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Larkin’s animal poems – 4

April 5, 2013

First Sight

Larkin would have grumbled at my titling these “animal poems”.  As he explained to Monica, 12 May 1958, about this one:

“In the end I called it At first. I didn’t want to mention lambs in the title, since they aren’t the real point, and if you call a thing Lambs people say O yes! about lambs – and off goes their attention, skating away, missing the whole point. Maybe At first isn’t very good, though”.

Earlier, 2 March 1956, he had written to her:

“the point is that here they are, being interested & patient and accepting it all, not knowing how temporary all the misery is & how, in a week or so, everything will suddenly ‘melt & change’ like a miracle”.

One of Larkin’s small corpus of unqualified life-affirming poems. He wrote it just as he finished An Arundel Tomb, with its famous but ambiguous final line What will survive of us is love”. There is no ambiguity about First Sight, but I can’t quite get the thought of the lambs’ ultimate fate out of my mind. Perhaps I’ve read too much Larkin.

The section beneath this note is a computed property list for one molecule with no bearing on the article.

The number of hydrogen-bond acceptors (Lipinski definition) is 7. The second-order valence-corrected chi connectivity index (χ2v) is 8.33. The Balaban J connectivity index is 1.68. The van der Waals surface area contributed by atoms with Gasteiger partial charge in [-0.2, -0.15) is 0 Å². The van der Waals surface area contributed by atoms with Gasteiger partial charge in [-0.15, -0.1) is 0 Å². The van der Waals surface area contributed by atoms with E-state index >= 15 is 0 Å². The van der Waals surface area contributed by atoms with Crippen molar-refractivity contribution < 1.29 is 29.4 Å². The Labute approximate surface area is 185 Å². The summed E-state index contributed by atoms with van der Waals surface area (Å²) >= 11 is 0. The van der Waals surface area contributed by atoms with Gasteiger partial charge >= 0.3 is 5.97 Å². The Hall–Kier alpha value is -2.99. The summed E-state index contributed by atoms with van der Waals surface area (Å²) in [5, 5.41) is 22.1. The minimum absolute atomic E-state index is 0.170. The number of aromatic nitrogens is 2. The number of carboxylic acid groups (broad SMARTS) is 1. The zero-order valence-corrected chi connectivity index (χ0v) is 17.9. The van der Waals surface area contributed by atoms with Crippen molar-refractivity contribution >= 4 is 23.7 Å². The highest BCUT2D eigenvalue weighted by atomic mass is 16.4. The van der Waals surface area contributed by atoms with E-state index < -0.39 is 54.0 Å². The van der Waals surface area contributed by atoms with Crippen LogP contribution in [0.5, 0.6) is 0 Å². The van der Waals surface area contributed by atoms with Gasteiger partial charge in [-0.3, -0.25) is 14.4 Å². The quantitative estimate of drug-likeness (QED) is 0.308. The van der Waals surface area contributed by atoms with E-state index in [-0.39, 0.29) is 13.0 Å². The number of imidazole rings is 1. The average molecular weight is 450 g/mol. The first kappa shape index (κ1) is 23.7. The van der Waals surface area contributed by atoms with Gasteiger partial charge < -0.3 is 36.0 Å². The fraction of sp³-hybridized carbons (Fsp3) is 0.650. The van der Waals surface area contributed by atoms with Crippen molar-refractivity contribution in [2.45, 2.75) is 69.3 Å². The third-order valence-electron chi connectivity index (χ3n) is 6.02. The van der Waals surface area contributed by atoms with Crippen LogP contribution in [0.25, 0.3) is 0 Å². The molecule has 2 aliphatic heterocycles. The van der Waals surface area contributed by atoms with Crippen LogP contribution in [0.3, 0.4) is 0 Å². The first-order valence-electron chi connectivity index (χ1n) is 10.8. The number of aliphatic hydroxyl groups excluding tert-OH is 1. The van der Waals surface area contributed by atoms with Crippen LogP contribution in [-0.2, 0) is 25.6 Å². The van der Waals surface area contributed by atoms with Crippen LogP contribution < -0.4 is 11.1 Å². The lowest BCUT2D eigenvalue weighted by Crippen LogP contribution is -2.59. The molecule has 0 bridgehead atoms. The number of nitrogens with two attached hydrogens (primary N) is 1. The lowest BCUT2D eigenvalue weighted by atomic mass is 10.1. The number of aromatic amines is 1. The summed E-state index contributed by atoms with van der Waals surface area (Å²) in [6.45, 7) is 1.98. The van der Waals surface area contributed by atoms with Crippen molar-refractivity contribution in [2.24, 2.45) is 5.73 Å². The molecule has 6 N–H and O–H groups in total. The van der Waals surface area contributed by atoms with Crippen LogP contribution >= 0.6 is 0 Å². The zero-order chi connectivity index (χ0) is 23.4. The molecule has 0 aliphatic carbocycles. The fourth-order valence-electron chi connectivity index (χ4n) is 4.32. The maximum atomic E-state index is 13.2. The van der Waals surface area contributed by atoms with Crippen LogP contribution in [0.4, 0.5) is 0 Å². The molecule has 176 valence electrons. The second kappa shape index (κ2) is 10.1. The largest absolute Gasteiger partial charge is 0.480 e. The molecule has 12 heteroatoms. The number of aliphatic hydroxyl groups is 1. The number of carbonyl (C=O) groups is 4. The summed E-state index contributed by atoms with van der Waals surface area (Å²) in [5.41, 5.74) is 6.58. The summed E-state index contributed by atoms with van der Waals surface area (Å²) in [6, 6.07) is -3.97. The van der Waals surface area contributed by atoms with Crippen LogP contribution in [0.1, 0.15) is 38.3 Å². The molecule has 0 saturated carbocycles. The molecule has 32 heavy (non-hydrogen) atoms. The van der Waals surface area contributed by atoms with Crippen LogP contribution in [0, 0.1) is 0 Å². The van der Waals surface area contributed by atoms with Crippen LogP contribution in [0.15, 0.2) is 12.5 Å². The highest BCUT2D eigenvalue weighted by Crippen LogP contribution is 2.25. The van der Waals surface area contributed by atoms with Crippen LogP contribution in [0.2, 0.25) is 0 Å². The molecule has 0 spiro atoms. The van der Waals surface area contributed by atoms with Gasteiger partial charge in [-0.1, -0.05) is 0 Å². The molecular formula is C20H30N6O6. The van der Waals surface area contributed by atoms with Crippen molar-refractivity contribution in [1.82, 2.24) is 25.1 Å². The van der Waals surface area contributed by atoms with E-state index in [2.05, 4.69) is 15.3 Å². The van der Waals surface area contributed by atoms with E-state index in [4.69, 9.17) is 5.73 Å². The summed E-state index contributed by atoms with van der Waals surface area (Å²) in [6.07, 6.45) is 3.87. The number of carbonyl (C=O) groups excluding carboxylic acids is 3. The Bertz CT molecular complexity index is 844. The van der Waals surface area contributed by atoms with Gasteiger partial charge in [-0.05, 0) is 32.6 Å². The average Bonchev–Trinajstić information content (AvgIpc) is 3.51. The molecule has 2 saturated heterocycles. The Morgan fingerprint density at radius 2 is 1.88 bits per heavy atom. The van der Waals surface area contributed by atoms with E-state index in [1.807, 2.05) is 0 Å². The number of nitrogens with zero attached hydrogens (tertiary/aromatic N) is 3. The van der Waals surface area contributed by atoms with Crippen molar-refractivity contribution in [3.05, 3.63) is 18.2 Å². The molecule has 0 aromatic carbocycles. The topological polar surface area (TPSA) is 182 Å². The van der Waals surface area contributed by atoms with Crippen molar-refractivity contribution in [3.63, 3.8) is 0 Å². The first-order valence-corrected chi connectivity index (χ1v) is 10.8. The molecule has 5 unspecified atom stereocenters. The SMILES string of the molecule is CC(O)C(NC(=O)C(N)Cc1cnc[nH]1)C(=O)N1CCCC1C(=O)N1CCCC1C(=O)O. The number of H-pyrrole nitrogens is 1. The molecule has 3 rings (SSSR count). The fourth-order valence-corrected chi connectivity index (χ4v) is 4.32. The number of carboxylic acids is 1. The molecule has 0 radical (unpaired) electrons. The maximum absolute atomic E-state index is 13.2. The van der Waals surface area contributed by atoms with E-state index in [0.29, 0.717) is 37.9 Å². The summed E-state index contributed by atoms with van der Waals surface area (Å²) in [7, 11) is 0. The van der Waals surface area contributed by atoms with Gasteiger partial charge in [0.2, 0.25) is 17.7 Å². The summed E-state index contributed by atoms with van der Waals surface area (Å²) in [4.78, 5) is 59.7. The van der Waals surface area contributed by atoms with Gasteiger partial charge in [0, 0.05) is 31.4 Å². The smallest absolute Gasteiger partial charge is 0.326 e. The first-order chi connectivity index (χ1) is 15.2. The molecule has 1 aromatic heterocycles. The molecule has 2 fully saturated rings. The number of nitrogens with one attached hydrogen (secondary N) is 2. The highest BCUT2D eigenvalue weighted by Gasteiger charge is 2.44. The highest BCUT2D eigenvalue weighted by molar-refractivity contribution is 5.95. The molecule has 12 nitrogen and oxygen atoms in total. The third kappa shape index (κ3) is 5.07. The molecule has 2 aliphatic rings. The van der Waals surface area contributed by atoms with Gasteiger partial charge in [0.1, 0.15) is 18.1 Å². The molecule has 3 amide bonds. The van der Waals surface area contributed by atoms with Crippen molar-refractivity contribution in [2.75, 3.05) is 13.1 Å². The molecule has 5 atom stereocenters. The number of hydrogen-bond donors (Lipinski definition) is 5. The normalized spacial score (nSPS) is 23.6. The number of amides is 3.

First sight

Lambs that learn to walk in snow
When their bleating clouds the air
Meet a vast unwelcome, know
Nothing but a sunless glare.
Newly stumbling to and fro
All they find, outside the fold,
Is a wretched width of cold.

As they wait beside the ewe,
Her fleeces wetly caked, there lies
Hidden round them, waiting too,
Earth’s immeasurable surprise.
They could not grasp it if they knew,
What so soon will wake and grow
Utterly unlike the snow.

Philip Larkin

See also Take One Home for the Kiddies hereAt Grass hereMyxomatosis here, Pigeons here and Laboratory Monkeys here.

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